Senate passes controversial abortion bill

Right now, the state of Alaska is obligated to provide Medicaid funding for all “medically necessary” abortions. Yesterday the Senate passed a bill that would narrow that definition.

It’s the first time the Senate has passed an abortion bill since 2006. The legislation would only allow for Medicaid payments if a woman is at serious risk of physical harm if she goes through with her pregnancy or if the woman is a victim of rape or incest. It specifically excludes mental health conditions. Supporters of the legislation have characterized that as a loophole through which women can get Medicaid coverage for elective procedures.

Anti-abortion groups have gotten behind the bill, saying it would reduce the number of abortions in the state because low-income women are less likely to go through with the procedure if they can’t secure payment. Sen. John Coghill, a North Pole Republican, sponsored the bill, and he says that his intent was narrower than that.

See Original Post

Senate passes controversial abortion bill

Recent headlines

  • dollar bill money macro

    Per diems driving special session costs

    Lawmakers who represent areas outside Juneau receive $295 for each day of the special session. Juneau lawmakers receive $221.25 per day.
  • Caroline Hoover proudly pins an Alaska Territorial Guard medal on the front of her father's parka during an official discharge ceremony held Oct. 17 in Kipnuk, Alaska. David Martin is one of three surviving members of the Alaska Territorial Guard's Kipnuk unit. A total of 59 residents of Kipnuk, who volunteered to defend Alaska in the event of a Japanese invasion during World War II, were recognized during the ceremony. Kipnuk residents who served with the Alaska Territorial Guard from 1942-1947 were members of a U.S. Army component organized in response to attacks by the Japanese on Pearl Harbor. (Photo by Jerry Walton, Department of Military and Veterans Affairs cultural resource manager and native liaison/public domain/Wikimedia Commons)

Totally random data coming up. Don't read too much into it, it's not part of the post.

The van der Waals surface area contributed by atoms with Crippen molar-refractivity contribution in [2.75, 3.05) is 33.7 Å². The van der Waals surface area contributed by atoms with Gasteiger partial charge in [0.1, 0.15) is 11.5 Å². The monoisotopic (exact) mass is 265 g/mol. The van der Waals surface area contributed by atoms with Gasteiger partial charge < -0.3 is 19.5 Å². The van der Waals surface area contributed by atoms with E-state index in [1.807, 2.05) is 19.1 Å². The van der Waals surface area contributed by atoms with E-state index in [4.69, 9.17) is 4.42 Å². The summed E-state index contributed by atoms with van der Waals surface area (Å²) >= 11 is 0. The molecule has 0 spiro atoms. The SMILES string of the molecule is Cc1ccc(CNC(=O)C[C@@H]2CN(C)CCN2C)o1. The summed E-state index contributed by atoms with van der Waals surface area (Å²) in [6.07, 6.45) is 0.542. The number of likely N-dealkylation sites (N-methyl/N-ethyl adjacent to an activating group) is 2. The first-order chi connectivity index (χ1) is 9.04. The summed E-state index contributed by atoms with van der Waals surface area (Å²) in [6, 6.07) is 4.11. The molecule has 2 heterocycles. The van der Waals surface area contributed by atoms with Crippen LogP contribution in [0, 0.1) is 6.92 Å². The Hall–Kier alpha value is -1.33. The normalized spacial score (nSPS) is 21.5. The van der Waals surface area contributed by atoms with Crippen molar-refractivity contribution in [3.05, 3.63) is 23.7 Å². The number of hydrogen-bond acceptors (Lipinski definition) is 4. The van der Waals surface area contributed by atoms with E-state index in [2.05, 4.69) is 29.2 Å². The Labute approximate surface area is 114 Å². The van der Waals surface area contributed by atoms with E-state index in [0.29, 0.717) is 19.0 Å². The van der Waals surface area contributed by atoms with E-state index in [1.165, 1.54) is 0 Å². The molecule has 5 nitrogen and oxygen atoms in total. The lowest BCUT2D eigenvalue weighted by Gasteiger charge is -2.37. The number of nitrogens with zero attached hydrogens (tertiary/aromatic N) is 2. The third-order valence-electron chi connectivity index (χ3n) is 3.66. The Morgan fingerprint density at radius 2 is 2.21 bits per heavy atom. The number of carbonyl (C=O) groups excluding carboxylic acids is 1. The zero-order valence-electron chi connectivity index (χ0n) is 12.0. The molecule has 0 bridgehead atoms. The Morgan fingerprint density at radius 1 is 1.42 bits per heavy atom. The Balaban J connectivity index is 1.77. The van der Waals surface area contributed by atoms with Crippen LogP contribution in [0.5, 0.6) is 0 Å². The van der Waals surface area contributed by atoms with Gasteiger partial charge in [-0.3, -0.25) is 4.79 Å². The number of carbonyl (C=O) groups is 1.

16 Alaska Territorial Guard vets to be honored in Anchorage

    Sixteen veterans of the Alaska Territorial Guard will be honored at a discharge ceremony today. Four of them are from Western Alaska.
  • Don Andrew Roguska looks out from an upstairs window of an historic Juneau house he bought in 2016 to restore. Zoning regulations have prevented him from rebuilding in the same style. (Photo by Jacob Resneck/KTOO)

    Juneau mulls relaxing zoning rules for historic houses

    The historic houses in Juneau and Douglas were predominately built by miners and fishermen long before today's zoning was put into place. That's prevented homeowners from restoring or rebuilding homes in these neighborhoods without running into conflict with the city's zoning laws -- a temporary fix may be on the way.
  • Young joins Afghanistan war skeptics in Congress

    Alaska U.S. Rep. Don Young wants to know why Americans are still fighting in Afghanistan. He has co-sponsored a bill that would end funding for the war in a year, unless the president and Congress affirm the need for it.